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ABCDEs of melanoma

Author: Qiuyu Jin, Medical Student, University of Auckland, New Zealand. DermNet NZ Editor in Chief: Adjunct A/Prof Amanda Oakley, Dermatologist, Hamilton, New Zealand. Copy edited by Gus Mitchell. June 2019.

What are the ABCDEs of melanoma?

The 'ABCDEs' of melanoma refers to an acronym designed to help the public and clinicians identify features in a skin lesion that may suggest a flat or in-situ melanoma (superficial spreading melanoma, lentigo maligna melanoma or acral lentiginous melanoma) [1].

A asymmetry
B border irregularity
C colour variation
D diameter > 6 mm
E evolving or changing.

An additional letter “F” which stands for ‘funny looking’ or ‘feels funny’ may also help in identifying a possible melanoma [2].

Asymmetrical shape

A is for Asymmetry. A melanocytic naevus (harmless mole) is usually symmetrical, whereas melanoma is often irregular or asymmetrical in shape.

Melanoma ABCDs

Border irregularity

B is for Border irregularity. A melanocytic naevus has smooth and even borders, whereas a melanoma often has irregular and hard to define borders.

On careful inspection, the pigmented component of a flat melanocytic naevus fades out towards the edge, whereas the edges of a solar lentigo or a seborrhoeic keratosis are well defined. The edges of a melanoma tend to have both well defined and fading segments.

B is also used for Black, which is an uncommon colour in a melanocytic naevus in a white-skinned individual (but may be the usual colour for a dark-skinned person and can occur in seborrhoeic keratoses in all skin types).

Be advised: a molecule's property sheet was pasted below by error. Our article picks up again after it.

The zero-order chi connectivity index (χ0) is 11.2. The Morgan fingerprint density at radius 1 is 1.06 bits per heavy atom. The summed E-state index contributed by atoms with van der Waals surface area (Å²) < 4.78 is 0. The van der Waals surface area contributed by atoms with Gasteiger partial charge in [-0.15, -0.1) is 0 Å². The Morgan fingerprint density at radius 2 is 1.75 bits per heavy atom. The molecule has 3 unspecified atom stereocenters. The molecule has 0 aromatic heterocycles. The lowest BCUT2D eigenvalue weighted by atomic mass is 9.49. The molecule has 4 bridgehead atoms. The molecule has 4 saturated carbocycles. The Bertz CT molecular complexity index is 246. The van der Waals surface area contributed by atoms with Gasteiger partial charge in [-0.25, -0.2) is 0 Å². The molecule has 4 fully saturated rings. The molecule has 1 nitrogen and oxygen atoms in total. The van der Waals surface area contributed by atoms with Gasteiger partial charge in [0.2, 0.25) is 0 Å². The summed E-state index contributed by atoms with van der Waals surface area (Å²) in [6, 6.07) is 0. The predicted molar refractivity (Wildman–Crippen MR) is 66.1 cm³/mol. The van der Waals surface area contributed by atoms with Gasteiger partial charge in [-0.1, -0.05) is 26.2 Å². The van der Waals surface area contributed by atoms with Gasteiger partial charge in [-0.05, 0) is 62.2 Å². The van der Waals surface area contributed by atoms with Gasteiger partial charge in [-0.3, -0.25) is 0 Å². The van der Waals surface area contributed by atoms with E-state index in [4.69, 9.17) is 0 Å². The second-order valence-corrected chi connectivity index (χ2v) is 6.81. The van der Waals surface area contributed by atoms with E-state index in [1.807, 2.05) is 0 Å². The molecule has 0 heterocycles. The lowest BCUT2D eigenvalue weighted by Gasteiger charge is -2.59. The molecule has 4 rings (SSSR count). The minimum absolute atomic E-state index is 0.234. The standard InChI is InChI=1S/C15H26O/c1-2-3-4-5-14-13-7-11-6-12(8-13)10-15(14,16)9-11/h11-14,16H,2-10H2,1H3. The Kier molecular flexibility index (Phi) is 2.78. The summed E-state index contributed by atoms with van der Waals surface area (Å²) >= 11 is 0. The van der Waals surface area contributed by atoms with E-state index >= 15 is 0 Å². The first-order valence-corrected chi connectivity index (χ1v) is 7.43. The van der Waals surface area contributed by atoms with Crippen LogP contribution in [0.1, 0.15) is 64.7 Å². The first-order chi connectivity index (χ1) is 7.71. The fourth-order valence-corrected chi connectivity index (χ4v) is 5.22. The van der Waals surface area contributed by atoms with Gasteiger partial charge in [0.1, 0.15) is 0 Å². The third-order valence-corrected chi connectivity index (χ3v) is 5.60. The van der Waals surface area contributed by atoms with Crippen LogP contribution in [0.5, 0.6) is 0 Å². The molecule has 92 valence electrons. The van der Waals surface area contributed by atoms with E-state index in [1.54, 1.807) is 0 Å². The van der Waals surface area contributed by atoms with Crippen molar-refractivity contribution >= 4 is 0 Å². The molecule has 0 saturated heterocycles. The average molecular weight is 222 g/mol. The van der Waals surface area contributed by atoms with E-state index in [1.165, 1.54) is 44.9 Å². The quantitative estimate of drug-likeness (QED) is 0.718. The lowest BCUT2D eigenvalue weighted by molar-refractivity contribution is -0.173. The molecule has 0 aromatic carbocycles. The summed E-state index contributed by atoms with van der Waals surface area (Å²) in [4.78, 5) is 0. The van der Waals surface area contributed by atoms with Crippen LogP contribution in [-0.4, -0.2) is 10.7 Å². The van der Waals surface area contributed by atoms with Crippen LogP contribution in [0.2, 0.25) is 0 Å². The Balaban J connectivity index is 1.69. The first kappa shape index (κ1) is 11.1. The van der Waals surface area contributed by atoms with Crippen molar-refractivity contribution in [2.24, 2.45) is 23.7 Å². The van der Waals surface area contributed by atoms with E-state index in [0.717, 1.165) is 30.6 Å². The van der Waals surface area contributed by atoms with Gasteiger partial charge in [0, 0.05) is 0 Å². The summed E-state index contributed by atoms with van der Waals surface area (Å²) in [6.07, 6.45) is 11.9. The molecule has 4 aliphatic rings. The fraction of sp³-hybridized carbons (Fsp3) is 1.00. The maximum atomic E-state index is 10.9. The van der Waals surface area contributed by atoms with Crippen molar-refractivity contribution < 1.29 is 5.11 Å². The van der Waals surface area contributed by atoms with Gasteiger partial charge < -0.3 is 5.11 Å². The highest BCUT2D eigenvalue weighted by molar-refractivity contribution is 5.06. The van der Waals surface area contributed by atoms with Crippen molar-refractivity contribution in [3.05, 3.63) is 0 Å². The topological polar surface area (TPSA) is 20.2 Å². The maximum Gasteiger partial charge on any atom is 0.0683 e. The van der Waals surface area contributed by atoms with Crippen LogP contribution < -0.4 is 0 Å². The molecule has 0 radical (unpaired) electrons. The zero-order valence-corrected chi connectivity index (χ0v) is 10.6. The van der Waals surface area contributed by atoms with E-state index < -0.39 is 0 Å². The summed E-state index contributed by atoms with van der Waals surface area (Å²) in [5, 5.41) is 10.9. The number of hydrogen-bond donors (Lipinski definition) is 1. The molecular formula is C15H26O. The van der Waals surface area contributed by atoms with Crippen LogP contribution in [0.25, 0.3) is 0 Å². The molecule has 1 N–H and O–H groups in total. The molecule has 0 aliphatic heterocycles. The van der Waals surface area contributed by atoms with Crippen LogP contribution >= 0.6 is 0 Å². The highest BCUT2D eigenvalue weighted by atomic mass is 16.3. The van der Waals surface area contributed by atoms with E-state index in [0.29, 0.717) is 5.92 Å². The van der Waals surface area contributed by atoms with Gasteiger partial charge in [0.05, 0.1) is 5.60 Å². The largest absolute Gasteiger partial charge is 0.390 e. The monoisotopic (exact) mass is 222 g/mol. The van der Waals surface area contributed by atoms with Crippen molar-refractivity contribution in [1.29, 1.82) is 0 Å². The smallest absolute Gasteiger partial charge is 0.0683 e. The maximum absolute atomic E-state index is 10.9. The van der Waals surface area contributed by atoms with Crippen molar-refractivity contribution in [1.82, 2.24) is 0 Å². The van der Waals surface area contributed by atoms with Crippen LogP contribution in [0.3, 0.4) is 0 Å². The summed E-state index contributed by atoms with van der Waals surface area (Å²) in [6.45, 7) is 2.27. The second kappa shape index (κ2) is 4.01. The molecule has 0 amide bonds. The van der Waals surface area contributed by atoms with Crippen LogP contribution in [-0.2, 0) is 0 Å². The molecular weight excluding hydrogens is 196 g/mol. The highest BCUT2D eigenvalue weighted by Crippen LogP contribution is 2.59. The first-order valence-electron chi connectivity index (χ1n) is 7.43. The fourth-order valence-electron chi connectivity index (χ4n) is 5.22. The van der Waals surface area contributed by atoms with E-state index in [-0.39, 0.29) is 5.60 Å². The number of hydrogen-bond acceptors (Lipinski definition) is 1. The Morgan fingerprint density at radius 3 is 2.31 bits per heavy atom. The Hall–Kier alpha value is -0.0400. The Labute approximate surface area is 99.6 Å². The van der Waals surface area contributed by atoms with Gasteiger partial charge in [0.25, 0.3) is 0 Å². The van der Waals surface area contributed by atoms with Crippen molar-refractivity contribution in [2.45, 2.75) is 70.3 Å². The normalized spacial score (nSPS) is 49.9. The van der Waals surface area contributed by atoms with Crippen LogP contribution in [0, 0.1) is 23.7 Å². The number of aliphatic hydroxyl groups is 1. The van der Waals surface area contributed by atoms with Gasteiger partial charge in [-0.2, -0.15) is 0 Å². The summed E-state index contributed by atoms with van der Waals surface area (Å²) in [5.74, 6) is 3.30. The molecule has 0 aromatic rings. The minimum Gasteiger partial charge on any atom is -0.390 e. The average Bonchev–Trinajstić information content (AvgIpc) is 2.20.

Borders of pigmented skin lesions

Colour variation

C is for Colour variation. A melanocytic naevus usually has a single shade of colour or two shades of colour one inside the other or regularly repeated (pink, brown or tan).

Variation in colour of melanocytic naevi

Melanoma can be brown but can have as many as five or six colours (blue, black, brown, tan, grey, pink and red) and the colours are unevenly or irregularly distributed.

Variation in colour of melanoma

Diameter > 6 mm

D is for Diameter. Most melanomas are greater than 6 mm in diameter when they are diagnosed (this is about the size of a pencil eraser).

D is sometimes used to denote Dark colour.

D is also used for ‘Different’; benign moles resemble each other whereas a melanoma appears unique and very different from the patient’s other lesions.

A mole that is obviously different from the others is sometimes called an ‘Ugly Duckling’ and must be considered suspicious even if it does not fulfil the ABCDE criteria [3,4].